TOSOH Corp. of Japan owns 581.8 million shares, or 87.97 percent, in Mabuhay Vinyl Corp. including 234.6 million shares that it bought from BDO Unibank Inc. and 83.2 million shares from the public.
At P1.70 per share, Tosoh paid P540.22 million in buying 317.8 million MVC shares. At Friday’s closing price of the stock at P4.63, the newly acquired MVC shares had a market value of P1.47 billion, putting Tosoh ahead by P2.93 per share for a total of P931 million in paper profit.
As of Dec. 31, 2013, Tosoh directly owned 264 million MVC shares, or 39.9 percent.
Lopez Holdings Corp., which is owned by the Lopez family, increased the number of shares it owns in First Philippine Holdings Corp. to 255.7 million shares, or 46.2 percent from 255.5 million shares. The additional shares resulted from its acquisition in 11 trades on Sept. 16 at prices ranging from a low of P67.10 to a high of P68.50.
First Holdings closed on Friday at P68.45.
Magdaleno B. Albarracin Jr., a member of the board of Trans-Asia Oil and Energy Development Corp., bought 25,000 Trans-Asia shares at P1.76 each. The newly bought shares increased his direct holdings to 11.8 million, or 0.24 percent.
Trans-Asia closed on Friday at P1.81.
Ivanna Guillergan de la Pena, a first vice president of Manila Electric Co., sold 2,000 Meralco shares in two trades – 1,000 shares at P299 and another block of 1,000 shares at P299.20. After selling, she still owned 21,000 Meralco shares. On Sept. 8, she sold 500 Meralco shares at P278.40 and another block of 500 shares at P279 each.
Meralco ended trading on Friday at P298.40.
Co’s new venture
Puregold Price Club Inc., the retail chain of the Co group of companies, is already retailing pharmaceutical products. But Lucio L. Co, the businessman and family patriarch, wants more than just a slice of the big pie of the pharmaceutical industry, a corporate move that is seen to pose a challenge to the Mercury Drug chain. He wants his company’s pharmaceutical division to grow even much bigger by diversifying it into a separate stock corporation.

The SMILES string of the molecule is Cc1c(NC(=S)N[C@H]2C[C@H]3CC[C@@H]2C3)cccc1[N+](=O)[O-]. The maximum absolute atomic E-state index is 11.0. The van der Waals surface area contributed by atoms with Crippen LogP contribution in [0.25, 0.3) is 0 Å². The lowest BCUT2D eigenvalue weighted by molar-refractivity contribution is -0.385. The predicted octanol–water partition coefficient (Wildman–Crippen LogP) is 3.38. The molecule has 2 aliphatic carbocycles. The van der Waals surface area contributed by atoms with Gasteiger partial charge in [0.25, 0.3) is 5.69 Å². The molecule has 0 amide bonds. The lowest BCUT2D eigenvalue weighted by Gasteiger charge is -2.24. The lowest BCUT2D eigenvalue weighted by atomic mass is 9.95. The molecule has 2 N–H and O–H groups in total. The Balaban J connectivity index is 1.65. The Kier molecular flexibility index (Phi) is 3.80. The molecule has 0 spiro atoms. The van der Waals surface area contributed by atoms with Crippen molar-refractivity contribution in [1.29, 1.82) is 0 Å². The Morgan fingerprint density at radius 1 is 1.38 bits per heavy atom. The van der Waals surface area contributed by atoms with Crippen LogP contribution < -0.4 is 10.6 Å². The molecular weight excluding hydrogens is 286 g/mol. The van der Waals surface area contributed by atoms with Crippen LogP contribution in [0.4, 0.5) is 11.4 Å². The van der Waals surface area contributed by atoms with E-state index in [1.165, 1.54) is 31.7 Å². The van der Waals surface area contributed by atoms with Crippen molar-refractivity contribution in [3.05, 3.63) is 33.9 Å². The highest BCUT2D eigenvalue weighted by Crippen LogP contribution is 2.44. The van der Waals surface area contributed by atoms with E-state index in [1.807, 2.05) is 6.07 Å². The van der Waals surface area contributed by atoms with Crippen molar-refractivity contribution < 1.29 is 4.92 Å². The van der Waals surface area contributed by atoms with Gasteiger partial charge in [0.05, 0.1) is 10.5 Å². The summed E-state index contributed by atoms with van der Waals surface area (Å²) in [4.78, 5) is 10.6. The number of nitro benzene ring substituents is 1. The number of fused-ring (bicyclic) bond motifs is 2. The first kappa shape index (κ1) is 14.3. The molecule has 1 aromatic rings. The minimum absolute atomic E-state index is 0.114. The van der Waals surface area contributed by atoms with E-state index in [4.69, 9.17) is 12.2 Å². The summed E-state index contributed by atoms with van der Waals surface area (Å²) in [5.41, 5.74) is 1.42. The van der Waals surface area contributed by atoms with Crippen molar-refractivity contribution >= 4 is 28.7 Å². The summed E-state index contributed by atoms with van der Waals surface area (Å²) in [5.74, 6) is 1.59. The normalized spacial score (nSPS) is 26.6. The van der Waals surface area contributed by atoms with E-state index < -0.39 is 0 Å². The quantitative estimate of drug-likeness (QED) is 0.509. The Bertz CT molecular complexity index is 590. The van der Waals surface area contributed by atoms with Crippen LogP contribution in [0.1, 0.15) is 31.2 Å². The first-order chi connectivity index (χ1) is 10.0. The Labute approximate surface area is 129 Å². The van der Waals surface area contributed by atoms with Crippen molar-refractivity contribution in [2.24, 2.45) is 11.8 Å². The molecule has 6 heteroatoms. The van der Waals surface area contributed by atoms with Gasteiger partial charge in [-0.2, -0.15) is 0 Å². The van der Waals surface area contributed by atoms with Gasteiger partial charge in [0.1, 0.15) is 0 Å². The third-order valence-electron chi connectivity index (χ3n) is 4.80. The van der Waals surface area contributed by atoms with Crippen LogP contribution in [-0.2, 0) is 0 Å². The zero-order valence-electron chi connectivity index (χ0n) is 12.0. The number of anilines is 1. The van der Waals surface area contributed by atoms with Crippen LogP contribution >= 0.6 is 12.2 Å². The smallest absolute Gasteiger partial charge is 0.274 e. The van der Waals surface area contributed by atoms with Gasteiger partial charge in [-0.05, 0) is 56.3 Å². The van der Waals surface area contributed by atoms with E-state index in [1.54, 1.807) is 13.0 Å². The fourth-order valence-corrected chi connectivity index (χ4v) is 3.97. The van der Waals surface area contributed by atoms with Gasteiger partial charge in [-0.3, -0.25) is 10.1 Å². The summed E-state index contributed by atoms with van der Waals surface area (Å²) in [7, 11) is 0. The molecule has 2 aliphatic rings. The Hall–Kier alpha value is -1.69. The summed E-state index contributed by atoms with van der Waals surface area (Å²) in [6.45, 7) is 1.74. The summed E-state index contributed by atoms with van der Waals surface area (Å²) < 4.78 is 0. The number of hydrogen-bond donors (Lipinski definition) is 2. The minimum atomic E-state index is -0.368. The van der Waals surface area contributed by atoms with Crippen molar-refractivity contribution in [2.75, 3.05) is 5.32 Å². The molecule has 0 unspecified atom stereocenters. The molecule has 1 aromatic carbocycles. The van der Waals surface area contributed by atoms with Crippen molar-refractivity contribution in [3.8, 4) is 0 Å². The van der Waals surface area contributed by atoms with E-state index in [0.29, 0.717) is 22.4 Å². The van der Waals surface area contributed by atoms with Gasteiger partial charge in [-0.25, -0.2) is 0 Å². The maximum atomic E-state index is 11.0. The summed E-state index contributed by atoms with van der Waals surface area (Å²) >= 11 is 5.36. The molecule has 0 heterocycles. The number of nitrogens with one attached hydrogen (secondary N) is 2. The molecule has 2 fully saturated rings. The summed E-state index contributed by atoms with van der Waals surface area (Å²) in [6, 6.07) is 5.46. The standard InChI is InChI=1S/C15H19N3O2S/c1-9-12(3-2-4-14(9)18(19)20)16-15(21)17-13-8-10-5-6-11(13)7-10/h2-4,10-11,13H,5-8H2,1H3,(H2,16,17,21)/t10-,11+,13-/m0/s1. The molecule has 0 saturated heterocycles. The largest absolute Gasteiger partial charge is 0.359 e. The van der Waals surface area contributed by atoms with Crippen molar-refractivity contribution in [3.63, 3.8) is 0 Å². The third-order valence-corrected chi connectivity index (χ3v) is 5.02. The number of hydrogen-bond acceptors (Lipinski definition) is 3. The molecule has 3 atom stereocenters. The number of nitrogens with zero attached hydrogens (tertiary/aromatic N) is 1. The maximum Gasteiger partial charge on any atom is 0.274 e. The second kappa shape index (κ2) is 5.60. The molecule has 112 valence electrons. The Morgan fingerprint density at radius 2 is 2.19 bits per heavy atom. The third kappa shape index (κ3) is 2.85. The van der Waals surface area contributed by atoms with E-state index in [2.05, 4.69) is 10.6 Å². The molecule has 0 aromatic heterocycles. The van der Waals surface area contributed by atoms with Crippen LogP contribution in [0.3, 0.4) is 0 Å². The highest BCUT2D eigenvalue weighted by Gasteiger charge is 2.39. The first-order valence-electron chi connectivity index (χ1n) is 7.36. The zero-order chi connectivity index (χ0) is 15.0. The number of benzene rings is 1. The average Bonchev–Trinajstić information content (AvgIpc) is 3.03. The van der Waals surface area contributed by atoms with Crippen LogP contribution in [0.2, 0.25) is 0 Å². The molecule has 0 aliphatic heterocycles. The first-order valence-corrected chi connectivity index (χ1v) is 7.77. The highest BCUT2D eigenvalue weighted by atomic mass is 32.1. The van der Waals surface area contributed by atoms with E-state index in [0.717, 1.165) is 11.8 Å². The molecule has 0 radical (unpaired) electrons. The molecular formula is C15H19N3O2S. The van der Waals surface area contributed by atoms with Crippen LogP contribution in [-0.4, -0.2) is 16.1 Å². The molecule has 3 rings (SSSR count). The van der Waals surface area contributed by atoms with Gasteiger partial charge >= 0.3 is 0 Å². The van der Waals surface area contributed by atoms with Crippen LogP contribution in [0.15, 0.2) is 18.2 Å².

Can Co make it? With his resources, why couldn’t he? He had spelled out his dream that he wanted to make an impact on the pharmaceutical industry in only “two to three years.” With this short time span, he is showing that he is a man in a hurry.
Apparently, Co is well prepared for the challenges that lie ahead even if his pharmaceutical company has yet to be named. “To be able to fully develop this pharmacy line, and upon the directive of the Food and Drugs Administration,” Puregold said in a regulatory filing, “ the Company has to equip itself with full authority to engage in buying and selling of products of this kind.”
To “legalize” his dream, Co first needed to amend the primary purpose of his company’s Articles of Incorporation to include “the selling and buying of pharmaceutical and medical goods, cosmetics, medicines, medical formulations, food supplements” and other related ventures.
Now a division
Puregold sells pharmaceutical products thru its “PurePharmacy,” a division of its retail outlet. But it sees the potential of a pharmaceutical line as “as essential commodities” that need a separate entity for it to be able to penetrate the market in so short a span of time of only three years.
“Separate entity” would mean setting up a new company, either as a wholly owned subsidiary of Puregold or a new stock corporation with a new set of incorporators led by Co.
Puregold’s disclosure of diversifying its “PurePharmacy” into a new company followed the acquisition by Ayala Healthcare Holdings Inc. of a 50 percent ownership in the Generika group.
Ayala Healthcare is a wholly owned subsidiary of Ayala Corp., the listed holding company of the Zobel family.
Puregold has 2.77 billion outstanding shares and 2.37 million treasury shares as of June 30, 2015 which it has piled up by buying back shares in the open market. It earmarked P1 billion to repurchase its own shares in the open market, which its board approved on Dec. 18, 2014. The stock repurchase will end on Nov. 4, 2015.
As of June 30, 2015, Puregold had spent P17 million in its share buyback program.
Puregold reported retained earnings of P12.7 billion, indicating the company’s capability to finance a new unit.
How will Co be able to tap Puregold’s retained earnings without hurting the company’s financials? It is up to the public to speculate on the answer or answers.